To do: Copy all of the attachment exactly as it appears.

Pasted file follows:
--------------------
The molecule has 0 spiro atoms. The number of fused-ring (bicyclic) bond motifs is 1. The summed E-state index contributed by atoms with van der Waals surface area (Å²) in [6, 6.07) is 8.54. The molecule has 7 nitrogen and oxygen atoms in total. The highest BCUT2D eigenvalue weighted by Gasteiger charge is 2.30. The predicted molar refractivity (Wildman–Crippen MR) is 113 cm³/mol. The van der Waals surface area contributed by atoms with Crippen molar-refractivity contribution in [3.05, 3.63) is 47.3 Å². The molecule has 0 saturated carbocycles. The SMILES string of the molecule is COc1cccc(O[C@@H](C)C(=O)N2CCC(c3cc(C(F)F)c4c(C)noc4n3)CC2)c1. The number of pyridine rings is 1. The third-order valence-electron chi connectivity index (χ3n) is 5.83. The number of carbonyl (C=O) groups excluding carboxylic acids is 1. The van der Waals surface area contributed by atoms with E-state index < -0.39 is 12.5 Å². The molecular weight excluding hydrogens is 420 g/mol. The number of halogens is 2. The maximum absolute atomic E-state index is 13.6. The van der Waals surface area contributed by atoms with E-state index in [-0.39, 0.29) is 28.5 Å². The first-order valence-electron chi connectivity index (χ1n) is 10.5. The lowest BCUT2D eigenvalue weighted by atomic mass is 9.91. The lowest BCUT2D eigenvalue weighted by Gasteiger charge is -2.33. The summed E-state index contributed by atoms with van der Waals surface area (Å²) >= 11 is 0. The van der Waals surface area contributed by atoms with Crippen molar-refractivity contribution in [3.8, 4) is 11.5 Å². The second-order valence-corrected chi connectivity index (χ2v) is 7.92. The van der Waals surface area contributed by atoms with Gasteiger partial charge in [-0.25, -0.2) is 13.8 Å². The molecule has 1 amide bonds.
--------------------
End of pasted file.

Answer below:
The molecule has 0 spiro atoms. The number of fused-ring (bicyclic) bond motifs is 1. The summed E-state index contributed by atoms with van der Waals surface area (Å²) in [6, 6.07) is 8.54. The molecule has 7 nitrogen and oxygen atoms in total. The highest BCUT2D eigenvalue weighted by Gasteiger charge is 2.30. The predicted molar refractivity (Wildman–Crippen MR) is 113 cm³/mol. The van der Waals surface area contributed by atoms with Crippen molar-refractivity contribution in [3.05, 3.63) is 47.3 Å². The molecule has 0 saturated carbocycles. The SMILES string of the molecule is COc1cccc(O[C@@H](C)C(=O)N2CCC(c3cc(C(F)F)c4c(C)noc4n3)CC2)c1. The number of pyridine rings is 1. The third-order valence-electron chi connectivity index (χ3n) is 5.83. The number of carbonyl (C=O) groups excluding carboxylic acids is 1. The van der Waals surface area contributed by atoms with E-state index < -0.39 is 12.5 Å². The molecular weight excluding hydrogens is 420 g/mol. The number of halogens is 2. The maximum absolute atomic E-state index is 13.6. The van der Waals surface area contributed by atoms with E-state index in [-0.39, 0.29) is 28.5 Å². The first-order valence-electron chi connectivity index (χ1n) is 10.5. The lowest BCUT2D eigenvalue weighted by atomic mass is 9.91. The lowest BCUT2D eigenvalue weighted by Gasteiger charge is -2.33. The summed E-state index contributed by atoms with van der Waals surface area (Å²) >= 11 is 0. The van der Waals surface area contributed by atoms with Crippen molar-refractivity contribution in [3.8, 4) is 11.5 Å². The second-order valence-corrected chi connectivity index (χ2v) is 7.92. The van der Waals surface area contributed by atoms with Gasteiger partial charge in [-0.25, -0.2) is 13.8 Å². The molecule has 1 amide bonds.